• No, stripped to the bone, operating system offers no APIs at all, and it will not run any user applications.

        Uh, what would be the point of such an operating system?

        • by Urkki (668283)

          No, stripped to the bone, operating system offers no APIs at all, and it will not run any user applications.

          Uh, what would be the point of such an operating system?

          Point would be to have a stripped to the bone OS.

          Actually it's kind of same as having a stripped to the bone animal (ie. skeleton): you can for example study it, put it on display, give it to the kids to play with... ;)

          • How would you even know if it's running?
            • by perpenso (1613749) on Wednesday August 20, 2014 @02:42AM (#47710297)

              How would you even know if it's running?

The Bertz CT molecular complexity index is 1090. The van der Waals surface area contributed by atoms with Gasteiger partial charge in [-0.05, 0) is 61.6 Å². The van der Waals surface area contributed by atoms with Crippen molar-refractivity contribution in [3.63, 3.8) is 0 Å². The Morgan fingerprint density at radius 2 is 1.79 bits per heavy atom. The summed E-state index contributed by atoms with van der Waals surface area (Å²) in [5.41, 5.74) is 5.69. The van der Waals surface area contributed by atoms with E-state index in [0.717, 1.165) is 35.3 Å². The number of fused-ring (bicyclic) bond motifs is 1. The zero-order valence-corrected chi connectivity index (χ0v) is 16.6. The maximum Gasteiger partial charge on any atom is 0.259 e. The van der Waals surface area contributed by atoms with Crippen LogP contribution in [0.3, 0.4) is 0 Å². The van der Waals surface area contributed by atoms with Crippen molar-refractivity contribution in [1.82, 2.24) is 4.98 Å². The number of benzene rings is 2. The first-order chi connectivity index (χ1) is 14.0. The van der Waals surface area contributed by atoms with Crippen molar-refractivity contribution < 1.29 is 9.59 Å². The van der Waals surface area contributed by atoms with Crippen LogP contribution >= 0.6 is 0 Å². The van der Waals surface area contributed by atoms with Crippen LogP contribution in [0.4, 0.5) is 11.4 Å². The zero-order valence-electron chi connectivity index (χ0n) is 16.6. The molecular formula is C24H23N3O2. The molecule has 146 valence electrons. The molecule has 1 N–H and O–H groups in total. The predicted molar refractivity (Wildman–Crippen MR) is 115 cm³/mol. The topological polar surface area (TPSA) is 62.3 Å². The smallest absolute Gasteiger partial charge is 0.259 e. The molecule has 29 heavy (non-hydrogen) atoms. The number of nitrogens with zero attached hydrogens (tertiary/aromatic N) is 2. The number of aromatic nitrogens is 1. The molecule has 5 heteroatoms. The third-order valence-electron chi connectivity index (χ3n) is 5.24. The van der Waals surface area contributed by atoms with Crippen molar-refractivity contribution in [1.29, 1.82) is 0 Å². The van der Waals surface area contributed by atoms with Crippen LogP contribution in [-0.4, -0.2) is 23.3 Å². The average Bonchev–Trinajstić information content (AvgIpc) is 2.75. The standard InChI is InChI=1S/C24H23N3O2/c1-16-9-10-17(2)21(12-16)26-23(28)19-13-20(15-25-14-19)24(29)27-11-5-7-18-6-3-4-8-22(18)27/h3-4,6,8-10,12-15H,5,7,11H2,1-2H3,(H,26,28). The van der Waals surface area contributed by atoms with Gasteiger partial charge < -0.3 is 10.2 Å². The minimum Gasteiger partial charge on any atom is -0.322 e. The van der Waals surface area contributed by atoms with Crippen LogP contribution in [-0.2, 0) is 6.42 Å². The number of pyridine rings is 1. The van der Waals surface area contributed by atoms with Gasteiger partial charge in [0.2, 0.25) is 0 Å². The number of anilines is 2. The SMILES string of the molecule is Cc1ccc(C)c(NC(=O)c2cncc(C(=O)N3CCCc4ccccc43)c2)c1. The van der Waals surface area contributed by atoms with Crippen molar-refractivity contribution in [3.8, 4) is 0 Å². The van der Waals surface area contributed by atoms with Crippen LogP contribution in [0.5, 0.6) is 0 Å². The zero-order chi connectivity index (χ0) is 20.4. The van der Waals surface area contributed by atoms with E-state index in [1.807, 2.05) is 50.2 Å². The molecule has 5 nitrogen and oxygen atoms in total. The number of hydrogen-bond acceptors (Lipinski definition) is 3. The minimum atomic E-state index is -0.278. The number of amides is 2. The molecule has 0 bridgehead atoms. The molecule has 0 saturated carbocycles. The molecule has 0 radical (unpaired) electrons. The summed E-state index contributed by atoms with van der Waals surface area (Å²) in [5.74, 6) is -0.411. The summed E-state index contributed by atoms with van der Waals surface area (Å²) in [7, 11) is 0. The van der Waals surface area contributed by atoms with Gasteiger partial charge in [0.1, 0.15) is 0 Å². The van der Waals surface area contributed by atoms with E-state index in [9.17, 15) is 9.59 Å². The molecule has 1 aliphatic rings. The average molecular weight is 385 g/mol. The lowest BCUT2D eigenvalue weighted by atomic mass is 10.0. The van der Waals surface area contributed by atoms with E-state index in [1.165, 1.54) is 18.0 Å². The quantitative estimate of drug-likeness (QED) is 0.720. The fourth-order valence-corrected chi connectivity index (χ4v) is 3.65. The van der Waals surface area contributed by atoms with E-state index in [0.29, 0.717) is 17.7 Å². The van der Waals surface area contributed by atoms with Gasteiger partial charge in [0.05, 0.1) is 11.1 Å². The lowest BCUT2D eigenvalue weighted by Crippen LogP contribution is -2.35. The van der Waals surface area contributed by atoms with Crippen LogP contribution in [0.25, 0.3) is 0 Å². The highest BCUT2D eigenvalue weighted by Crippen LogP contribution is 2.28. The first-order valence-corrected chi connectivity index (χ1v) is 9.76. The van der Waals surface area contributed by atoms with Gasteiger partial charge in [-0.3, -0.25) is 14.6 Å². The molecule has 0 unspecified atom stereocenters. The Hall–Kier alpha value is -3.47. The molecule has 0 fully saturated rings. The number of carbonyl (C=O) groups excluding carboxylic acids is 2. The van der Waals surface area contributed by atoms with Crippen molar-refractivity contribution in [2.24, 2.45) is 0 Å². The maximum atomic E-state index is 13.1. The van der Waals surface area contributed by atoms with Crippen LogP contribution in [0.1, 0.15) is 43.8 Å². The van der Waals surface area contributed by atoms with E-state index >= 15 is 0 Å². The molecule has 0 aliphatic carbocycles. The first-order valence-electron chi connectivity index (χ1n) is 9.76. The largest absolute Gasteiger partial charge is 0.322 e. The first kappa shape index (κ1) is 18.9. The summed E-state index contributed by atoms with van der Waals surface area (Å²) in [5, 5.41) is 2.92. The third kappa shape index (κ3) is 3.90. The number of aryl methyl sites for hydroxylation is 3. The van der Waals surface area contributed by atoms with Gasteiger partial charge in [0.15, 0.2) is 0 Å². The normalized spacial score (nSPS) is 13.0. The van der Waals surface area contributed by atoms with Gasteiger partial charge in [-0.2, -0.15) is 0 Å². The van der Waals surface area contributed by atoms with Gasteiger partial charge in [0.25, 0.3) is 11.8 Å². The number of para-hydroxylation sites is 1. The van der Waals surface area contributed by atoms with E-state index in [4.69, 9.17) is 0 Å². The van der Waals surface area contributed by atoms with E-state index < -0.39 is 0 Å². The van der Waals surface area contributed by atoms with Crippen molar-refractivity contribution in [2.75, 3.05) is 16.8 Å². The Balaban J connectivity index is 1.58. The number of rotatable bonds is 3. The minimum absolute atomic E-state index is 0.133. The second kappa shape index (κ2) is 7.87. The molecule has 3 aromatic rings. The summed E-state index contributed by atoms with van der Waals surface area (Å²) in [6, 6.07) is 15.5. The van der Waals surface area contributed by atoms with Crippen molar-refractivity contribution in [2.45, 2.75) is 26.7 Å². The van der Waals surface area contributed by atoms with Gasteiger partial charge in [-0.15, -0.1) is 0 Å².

The morse code on an LED

            • by Urkki (668283)

              How would you even know if it's running?

              Well, for the totally barebone version, you could run it in a VM and examine its memory contents there.

              I think even barebone OS would need *some* functionality. It would have to be able to shut itself down, on PC probably by ACPI events. It would probably need to be able to start the first process/program, because I think an OS has to be able to do that, even if that process then wouldn't be able able to do anything due to lack of APIs. Etc. So even barebone, it still needs to do something.

              More practical th

              • It would have to be able to shut itself down, on PC probably by ACPI events.

                Oh, that's communication, then you can hack it.

                • by Urkki (668283)

                  Or

                  It would have to be able to shut itself down, on PC probably by ACPI events.

                  Oh, that's communication, then you can hack it.

                  I don't know, it could be made to be one-time trigger, which starts the shutdown. If there's no way to get altered input through, that will not allow hacking. It should be simple enough to,be made bug-free.

                  • It should be simple enough to,be made bug-free.